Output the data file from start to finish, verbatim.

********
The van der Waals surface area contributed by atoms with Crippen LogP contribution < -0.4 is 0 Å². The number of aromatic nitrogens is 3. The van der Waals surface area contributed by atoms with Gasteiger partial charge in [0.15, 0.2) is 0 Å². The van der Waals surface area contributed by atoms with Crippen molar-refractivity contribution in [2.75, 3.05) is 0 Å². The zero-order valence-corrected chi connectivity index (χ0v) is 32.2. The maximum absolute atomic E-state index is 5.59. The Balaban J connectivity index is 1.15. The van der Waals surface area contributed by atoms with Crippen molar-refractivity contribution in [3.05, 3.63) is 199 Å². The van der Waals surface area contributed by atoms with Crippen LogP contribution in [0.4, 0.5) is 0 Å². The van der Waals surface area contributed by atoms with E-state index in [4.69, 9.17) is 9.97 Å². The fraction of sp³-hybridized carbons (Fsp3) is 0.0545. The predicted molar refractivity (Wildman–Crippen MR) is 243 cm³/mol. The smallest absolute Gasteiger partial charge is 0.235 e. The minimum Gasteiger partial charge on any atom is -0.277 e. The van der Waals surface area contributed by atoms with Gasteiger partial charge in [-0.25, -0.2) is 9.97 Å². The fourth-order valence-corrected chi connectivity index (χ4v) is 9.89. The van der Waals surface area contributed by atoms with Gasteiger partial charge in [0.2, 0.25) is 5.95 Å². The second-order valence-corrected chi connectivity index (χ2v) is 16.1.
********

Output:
The van der Waals surface area contributed by atoms with Crippen LogP contribution < -0.4 is 0 Å². The number of aromatic nitrogens is 3. The van der Waals surface area contributed by atoms with Gasteiger partial charge in [0.15, 0.2) is 0 Å². The van der Waals surface area contributed by atoms with Crippen molar-refractivity contribution in [2.75, 3.05) is 0 Å². The zero-order valence-corrected chi connectivity index (χ0v) is 32.2. The maximum absolute atomic E-state index is 5.59. The Balaban J connectivity index is 1.15. The van der Waals surface area contributed by atoms with Crippen molar-refractivity contribution in [3.05, 3.63) is 199 Å². The van der Waals surface area contributed by atoms with Crippen LogP contribution in [0.4, 0.5) is 0 Å². The van der Waals surface area contributed by atoms with E-state index in [4.69, 9.17) is 9.97 Å². The fraction of sp³-hybridized carbons (Fsp3) is 0.0545. The predicted molar refractivity (Wildman–Crippen MR) is 243 cm³/mol. The smallest absolute Gasteiger partial charge is 0.235 e. The minimum Gasteiger partial charge on any atom is -0.277 e. The van der Waals surface area contributed by atoms with Gasteiger partial charge in [-0.25, -0.2) is 9.97 Å². The fourth-order valence-corrected chi connectivity index (χ4v) is 9.89. The van der Waals surface area contributed by atoms with Gasteiger partial charge in [0.2, 0.25) is 5.95 Å². The second-order valence-corrected chi connectivity index (χ2v) is 16.1.